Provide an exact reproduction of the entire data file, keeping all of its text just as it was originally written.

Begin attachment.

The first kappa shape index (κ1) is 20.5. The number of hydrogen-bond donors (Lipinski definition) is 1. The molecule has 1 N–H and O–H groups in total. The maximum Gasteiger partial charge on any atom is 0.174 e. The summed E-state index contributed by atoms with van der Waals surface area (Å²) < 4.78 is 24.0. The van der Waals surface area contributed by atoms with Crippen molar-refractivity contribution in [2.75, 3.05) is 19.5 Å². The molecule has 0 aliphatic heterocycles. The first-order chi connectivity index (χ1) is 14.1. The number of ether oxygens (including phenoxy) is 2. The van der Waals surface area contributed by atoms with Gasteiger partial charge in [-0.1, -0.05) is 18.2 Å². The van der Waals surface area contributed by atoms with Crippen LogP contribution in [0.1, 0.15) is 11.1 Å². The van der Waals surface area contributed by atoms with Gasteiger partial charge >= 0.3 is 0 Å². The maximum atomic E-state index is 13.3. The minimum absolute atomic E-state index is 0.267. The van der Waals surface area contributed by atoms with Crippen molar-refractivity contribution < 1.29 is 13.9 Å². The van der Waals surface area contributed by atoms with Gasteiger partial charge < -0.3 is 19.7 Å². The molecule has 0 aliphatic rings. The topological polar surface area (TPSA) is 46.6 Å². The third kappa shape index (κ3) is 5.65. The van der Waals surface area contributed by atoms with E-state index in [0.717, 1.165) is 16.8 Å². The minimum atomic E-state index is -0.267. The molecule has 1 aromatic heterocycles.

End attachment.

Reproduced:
The first kappa shape index (κ1) is 20.5. The number of hydrogen-bond donors (Lipinski definition) is 1. The molecule has 1 N–H and O–H groups in total. The maximum Gasteiger partial charge on any atom is 0.174 e. The summed E-state index contributed by atoms with van der Waals surface area (Å²) < 4.78 is 24.0. The van der Waals surface area contributed by atoms with Crippen molar-refractivity contribution in [2.75, 3.05) is 19.5 Å². The molecule has 0 aliphatic heterocycles. The first-order chi connectivity index (χ1) is 14.1. The number of ether oxygens (including phenoxy) is 2. The van der Waals surface area contributed by atoms with Gasteiger partial charge in [-0.1, -0.05) is 18.2 Å². The van der Waals surface area contributed by atoms with Crippen LogP contribution in [0.1, 0.15) is 11.1 Å². The van der Waals surface area contributed by atoms with Gasteiger partial charge >= 0.3 is 0 Å². The maximum atomic E-state index is 13.3. The minimum absolute atomic E-state index is 0.267. The van der Waals surface area contributed by atoms with Crippen molar-refractivity contribution < 1.29 is 13.9 Å². The van der Waals surface area contributed by atoms with Gasteiger partial charge < -0.3 is 19.7 Å². The molecule has 0 aliphatic rings. The topological polar surface area (TPSA) is 46.6 Å². The third kappa shape index (κ3) is 5.65. The van der Waals surface area contributed by atoms with E-state index in [0.717, 1.165) is 16.8 Å². The minimum atomic E-state index is -0.267. The molecule has 1 aromatic heterocycles.